Review | ‘The Post’ is a refresher course on press freedom
Have we learned from history? Maybe we haven’t. Maybe we all need to watch this movie.
This review contains light spoilers.
This week in the Philippines comes The Post, a movie based on the adversarial relationship between the US government and newspapers over the Pentagon Papers, a study that exposed how the four administrations led the public to believe that the country was winning the Vietnam War, among other things - mostly unethical.
As the Nixon government bullied the New York Times, the first newspaper to break the story, with a court injunction, Washington Post’s publisher Katherine Graham likewise faced internal pressure from her male colleagues, who were against publishing the rest of the documents. This came at time where female leadership was questioned and her family newspaper business was at the risk of losing investors and facing criminal charges.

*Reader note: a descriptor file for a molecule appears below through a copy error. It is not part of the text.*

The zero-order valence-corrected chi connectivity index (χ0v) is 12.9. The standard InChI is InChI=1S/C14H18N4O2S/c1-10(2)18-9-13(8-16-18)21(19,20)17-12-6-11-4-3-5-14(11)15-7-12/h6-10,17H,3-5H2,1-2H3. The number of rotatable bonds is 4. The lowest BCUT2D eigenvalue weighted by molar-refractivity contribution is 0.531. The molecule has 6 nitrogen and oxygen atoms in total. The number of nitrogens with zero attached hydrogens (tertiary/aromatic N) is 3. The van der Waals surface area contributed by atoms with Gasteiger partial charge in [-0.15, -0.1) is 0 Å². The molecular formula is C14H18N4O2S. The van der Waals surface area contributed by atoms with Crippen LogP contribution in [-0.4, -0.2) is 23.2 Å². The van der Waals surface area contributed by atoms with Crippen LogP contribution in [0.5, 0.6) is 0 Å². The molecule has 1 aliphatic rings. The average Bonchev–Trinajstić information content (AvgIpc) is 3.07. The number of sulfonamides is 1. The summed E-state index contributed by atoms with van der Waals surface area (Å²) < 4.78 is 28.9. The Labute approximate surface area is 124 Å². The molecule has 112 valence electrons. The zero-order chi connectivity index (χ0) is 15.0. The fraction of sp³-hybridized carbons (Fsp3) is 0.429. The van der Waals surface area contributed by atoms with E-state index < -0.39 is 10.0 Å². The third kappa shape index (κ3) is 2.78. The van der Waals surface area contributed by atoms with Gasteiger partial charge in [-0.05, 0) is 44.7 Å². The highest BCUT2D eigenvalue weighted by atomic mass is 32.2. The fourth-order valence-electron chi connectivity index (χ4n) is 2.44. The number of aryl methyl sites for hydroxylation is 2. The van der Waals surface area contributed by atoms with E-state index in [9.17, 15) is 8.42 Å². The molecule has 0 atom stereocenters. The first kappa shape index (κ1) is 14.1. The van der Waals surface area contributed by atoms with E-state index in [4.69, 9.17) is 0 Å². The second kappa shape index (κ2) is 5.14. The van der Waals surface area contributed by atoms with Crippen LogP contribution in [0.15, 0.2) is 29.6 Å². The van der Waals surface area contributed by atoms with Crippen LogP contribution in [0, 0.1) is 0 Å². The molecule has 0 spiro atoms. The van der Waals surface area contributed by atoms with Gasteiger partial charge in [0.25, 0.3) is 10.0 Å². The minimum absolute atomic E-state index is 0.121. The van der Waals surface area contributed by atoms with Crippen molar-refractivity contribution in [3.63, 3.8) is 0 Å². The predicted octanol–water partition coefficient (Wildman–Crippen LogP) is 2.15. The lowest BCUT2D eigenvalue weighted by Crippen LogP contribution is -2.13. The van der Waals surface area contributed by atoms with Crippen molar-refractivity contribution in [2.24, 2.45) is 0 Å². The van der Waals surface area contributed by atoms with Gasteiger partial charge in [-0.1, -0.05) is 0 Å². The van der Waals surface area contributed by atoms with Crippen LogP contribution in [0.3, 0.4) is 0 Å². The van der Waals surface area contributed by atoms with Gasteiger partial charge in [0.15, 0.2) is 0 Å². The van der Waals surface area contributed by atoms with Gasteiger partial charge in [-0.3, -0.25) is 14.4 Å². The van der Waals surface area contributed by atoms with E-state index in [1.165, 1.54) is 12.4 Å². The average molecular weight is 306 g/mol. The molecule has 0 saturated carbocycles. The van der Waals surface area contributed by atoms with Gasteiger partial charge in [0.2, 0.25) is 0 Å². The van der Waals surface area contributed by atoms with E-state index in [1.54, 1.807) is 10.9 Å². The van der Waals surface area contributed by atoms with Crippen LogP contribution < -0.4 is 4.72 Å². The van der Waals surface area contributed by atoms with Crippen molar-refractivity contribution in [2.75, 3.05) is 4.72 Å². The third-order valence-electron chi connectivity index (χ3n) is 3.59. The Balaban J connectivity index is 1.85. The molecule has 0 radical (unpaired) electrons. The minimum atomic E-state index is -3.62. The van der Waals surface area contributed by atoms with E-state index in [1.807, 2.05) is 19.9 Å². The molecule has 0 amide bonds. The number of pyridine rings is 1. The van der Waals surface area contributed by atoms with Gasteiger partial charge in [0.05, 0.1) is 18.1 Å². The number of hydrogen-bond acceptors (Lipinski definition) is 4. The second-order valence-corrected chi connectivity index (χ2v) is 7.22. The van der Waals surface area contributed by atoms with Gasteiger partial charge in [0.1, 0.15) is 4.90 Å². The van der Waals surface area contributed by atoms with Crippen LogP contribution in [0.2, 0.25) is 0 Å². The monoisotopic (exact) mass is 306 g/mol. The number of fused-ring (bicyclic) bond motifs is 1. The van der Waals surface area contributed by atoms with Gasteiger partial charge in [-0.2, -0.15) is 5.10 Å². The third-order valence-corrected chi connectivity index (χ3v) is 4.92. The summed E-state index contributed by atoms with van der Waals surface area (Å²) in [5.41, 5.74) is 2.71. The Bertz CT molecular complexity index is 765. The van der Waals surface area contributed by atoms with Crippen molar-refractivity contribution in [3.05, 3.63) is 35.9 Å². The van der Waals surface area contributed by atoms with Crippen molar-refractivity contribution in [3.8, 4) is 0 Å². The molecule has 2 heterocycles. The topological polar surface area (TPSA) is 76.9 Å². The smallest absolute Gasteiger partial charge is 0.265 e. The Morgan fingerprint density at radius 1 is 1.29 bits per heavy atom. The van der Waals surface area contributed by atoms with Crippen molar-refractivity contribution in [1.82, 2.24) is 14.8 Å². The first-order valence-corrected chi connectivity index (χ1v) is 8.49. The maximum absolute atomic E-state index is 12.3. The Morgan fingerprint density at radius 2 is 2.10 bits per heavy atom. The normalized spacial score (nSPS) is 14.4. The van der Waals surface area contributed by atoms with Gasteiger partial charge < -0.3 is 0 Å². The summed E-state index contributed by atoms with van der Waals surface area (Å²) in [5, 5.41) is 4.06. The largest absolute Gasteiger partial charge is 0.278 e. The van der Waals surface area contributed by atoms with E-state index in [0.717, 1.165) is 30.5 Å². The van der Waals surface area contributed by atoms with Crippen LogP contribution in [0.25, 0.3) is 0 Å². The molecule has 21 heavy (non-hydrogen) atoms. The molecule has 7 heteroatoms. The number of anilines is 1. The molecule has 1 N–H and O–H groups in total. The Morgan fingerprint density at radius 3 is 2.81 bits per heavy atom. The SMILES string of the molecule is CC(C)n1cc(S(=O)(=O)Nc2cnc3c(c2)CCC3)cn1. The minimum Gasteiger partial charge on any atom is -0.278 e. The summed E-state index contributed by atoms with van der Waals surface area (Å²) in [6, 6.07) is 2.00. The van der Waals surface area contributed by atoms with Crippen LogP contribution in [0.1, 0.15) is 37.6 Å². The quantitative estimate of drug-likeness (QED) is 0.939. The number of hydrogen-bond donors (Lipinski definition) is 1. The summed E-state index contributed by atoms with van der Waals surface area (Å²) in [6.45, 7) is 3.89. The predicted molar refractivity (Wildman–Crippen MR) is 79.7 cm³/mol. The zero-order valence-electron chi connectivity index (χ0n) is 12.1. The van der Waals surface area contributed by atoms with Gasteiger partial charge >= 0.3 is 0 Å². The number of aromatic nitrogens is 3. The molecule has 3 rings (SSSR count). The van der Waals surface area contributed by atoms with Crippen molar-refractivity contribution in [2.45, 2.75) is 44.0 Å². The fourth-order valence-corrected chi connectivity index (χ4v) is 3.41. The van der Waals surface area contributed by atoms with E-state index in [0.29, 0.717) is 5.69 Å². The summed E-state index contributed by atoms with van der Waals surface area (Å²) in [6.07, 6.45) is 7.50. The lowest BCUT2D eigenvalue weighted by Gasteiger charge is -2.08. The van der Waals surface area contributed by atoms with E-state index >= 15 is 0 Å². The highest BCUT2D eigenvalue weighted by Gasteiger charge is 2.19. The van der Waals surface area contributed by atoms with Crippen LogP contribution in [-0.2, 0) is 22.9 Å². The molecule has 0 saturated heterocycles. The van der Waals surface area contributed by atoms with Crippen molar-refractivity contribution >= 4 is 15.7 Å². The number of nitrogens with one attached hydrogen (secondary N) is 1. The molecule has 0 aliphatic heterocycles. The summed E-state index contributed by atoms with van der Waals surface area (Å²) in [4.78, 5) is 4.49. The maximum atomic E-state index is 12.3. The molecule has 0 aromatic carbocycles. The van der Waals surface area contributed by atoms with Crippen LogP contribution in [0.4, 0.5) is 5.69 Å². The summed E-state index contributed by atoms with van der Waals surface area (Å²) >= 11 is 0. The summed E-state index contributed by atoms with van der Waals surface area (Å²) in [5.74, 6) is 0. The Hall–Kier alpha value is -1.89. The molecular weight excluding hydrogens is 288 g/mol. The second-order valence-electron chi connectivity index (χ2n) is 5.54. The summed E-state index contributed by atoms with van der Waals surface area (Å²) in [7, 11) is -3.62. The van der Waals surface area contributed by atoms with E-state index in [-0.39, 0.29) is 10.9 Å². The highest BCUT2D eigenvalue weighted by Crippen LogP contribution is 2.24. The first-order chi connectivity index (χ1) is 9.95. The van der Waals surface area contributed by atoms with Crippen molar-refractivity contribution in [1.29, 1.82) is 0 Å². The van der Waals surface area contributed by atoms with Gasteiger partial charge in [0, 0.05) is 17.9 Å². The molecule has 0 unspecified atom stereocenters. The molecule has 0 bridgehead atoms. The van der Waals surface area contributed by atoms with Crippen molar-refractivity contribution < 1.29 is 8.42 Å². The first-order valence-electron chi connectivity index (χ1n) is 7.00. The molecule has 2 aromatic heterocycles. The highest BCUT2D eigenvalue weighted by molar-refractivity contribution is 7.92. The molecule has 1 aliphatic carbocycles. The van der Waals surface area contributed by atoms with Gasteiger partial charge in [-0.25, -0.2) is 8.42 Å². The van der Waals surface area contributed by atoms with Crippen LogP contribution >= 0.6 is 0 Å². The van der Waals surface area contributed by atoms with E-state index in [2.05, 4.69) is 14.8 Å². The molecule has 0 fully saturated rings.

The parallels are absolutely impossible to miss. The Post exists to remind us of the role of the Fourth Estate. Eventually, former US President Richard Nixon barred Washington Post reporters from the White House.
It’s happening again. It’s not just in the US, my dear Filipino readers.
The strong message is not lost, thanks to the well-crafted movie. Meryl Streep’s underplaying as Graham makes the character believable and sympathetic. The cinematography on the narrow spaces of the newsroom, Graham's and her editor Ben Bradlee (Tom Hanks)'s residences captured the frisson of the times. Director Steven Spielberg is indeed a master storyteller.
The last scene fast-forwards to the Watergate scandal, which can be interpreted as a prequel to 1976's All the President’s Men or a cliffhanger, an equivalent of those exciting Marvel Studios post-credits scenes. Learning from history suddenly becomes exciting.
The Post opens on Wednesday in the Philippines. Make sure to buy your ticket so the guard would let you in.